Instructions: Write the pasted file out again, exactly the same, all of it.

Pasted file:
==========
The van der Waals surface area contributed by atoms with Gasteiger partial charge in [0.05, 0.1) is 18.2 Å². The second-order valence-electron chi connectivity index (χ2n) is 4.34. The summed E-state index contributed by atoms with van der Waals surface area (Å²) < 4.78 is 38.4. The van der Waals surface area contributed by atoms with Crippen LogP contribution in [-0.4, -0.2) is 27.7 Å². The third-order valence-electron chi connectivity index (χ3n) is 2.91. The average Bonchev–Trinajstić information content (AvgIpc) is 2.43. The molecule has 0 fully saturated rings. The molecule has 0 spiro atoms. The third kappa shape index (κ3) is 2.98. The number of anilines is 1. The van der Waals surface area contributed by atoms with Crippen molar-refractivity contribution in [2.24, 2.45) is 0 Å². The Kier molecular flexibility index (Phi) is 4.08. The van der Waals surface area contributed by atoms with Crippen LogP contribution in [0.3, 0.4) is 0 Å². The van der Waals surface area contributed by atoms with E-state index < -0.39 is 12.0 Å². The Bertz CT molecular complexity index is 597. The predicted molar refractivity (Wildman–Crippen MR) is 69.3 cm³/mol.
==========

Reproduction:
The van der Waals surface area contributed by atoms with Gasteiger partial charge in [0.05, 0.1) is 18.2 Å². The second-order valence-electron chi connectivity index (χ2n) is 4.34. The summed E-state index contributed by atoms with van der Waals surface area (Å²) < 4.78 is 38.4. The van der Waals surface area contributed by atoms with Crippen LogP contribution in [-0.4, -0.2) is 27.7 Å². The third-order valence-electron chi connectivity index (χ3n) is 2.91. The average Bonchev–Trinajstić information content (AvgIpc) is 2.43. The molecule has 0 fully saturated rings. The molecule has 0 spiro atoms. The third kappa shape index (κ3) is 2.98. The number of anilines is 1. The van der Waals surface area contributed by atoms with Crippen molar-refractivity contribution in [2.24, 2.45) is 0 Å². The Kier molecular flexibility index (Phi) is 4.08. The van der Waals surface area contributed by atoms with Crippen LogP contribution in [0.3, 0.4) is 0 Å². The van der Waals surface area contributed by atoms with E-state index < -0.39 is 12.0 Å². The Bertz CT molecular complexity index is 597. The predicted molar refractivity (Wildman–Crippen MR) is 69.3 cm³/mol.